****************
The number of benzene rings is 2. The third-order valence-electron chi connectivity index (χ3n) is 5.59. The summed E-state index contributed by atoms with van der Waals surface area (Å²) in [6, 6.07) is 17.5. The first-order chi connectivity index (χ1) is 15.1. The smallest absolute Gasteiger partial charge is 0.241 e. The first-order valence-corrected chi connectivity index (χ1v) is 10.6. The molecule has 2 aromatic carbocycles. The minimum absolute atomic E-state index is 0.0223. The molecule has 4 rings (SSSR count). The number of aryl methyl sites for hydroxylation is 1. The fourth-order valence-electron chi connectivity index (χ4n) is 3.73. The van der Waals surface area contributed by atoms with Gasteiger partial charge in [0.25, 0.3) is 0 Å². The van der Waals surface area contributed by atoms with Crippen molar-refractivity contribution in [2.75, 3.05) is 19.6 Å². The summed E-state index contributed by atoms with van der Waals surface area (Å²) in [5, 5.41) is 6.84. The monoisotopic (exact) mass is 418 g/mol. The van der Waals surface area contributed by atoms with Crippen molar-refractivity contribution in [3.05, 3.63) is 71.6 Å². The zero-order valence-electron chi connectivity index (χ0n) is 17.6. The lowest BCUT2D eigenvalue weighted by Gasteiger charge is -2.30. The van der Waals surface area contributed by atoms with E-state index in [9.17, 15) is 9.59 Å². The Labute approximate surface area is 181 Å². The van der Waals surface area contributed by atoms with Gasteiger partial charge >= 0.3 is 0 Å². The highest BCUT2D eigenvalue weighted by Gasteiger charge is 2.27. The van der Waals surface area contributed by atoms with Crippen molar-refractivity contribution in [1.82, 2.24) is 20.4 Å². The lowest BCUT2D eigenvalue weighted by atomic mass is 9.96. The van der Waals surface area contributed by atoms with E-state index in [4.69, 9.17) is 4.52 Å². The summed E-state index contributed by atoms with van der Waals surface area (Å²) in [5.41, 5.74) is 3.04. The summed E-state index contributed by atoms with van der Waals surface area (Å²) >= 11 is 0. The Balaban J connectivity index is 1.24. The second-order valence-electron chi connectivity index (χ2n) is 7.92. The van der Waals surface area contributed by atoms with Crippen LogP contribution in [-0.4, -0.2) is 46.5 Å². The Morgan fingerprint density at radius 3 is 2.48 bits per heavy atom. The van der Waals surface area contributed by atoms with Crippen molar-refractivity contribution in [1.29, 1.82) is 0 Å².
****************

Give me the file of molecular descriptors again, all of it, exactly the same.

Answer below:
The number of benzene rings is 2. The third-order valence-electron chi connectivity index (χ3n) is 5.59. The summed E-state index contributed by atoms with van der Waals surface area (Å²) in [6, 6.07) is 17.5. The first-order chi connectivity index (χ1) is 15.1. The smallest absolute Gasteiger partial charge is 0.241 e. The first-order valence-corrected chi connectivity index (χ1v) is 10.6. The molecule has 2 aromatic carbocycles. The minimum absolute atomic E-state index is 0.0223. The molecule has 4 rings (SSSR count). The number of aryl methyl sites for hydroxylation is 1. The fourth-order valence-electron chi connectivity index (χ4n) is 3.73. The van der Waals surface area contributed by atoms with Gasteiger partial charge in [0.25, 0.3) is 0 Å². The van der Waals surface area contributed by atoms with Crippen molar-refractivity contribution in [2.75, 3.05) is 19.6 Å². The summed E-state index contributed by atoms with van der Waals surface area (Å²) in [5, 5.41) is 6.84. The monoisotopic (exact) mass is 418 g/mol. The van der Waals surface area contributed by atoms with Crippen molar-refractivity contribution in [3.05, 3.63) is 71.6 Å². The zero-order valence-electron chi connectivity index (χ0n) is 17.6. The lowest BCUT2D eigenvalue weighted by Gasteiger charge is -2.30. The van der Waals surface area contributed by atoms with E-state index in [9.17, 15) is 9.59 Å². The Labute approximate surface area is 181 Å². The van der Waals surface area contributed by atoms with Gasteiger partial charge >= 0.3 is 0 Å². The highest BCUT2D eigenvalue weighted by Gasteiger charge is 2.27. The van der Waals surface area contributed by atoms with Crippen molar-refractivity contribution in [1.82, 2.24) is 20.4 Å². The lowest BCUT2D eigenvalue weighted by atomic mass is 9.96. The van der Waals surface area contributed by atoms with E-state index in [4.69, 9.17) is 4.52 Å². The summed E-state index contributed by atoms with van der Waals surface area (Å²) in [5.41, 5.74) is 3.04. The summed E-state index contributed by atoms with van der Waals surface area (Å²) >= 11 is 0. The Balaban J connectivity index is 1.24. The second-order valence-electron chi connectivity index (χ2n) is 7.92. The van der Waals surface area contributed by atoms with Crippen LogP contribution in [-0.4, -0.2) is 46.5 Å². The Morgan fingerprint density at radius 3 is 2.48 bits per heavy atom. The van der Waals surface area contributed by atoms with Crippen molar-refractivity contribution in [1.29, 1.82) is 0 Å².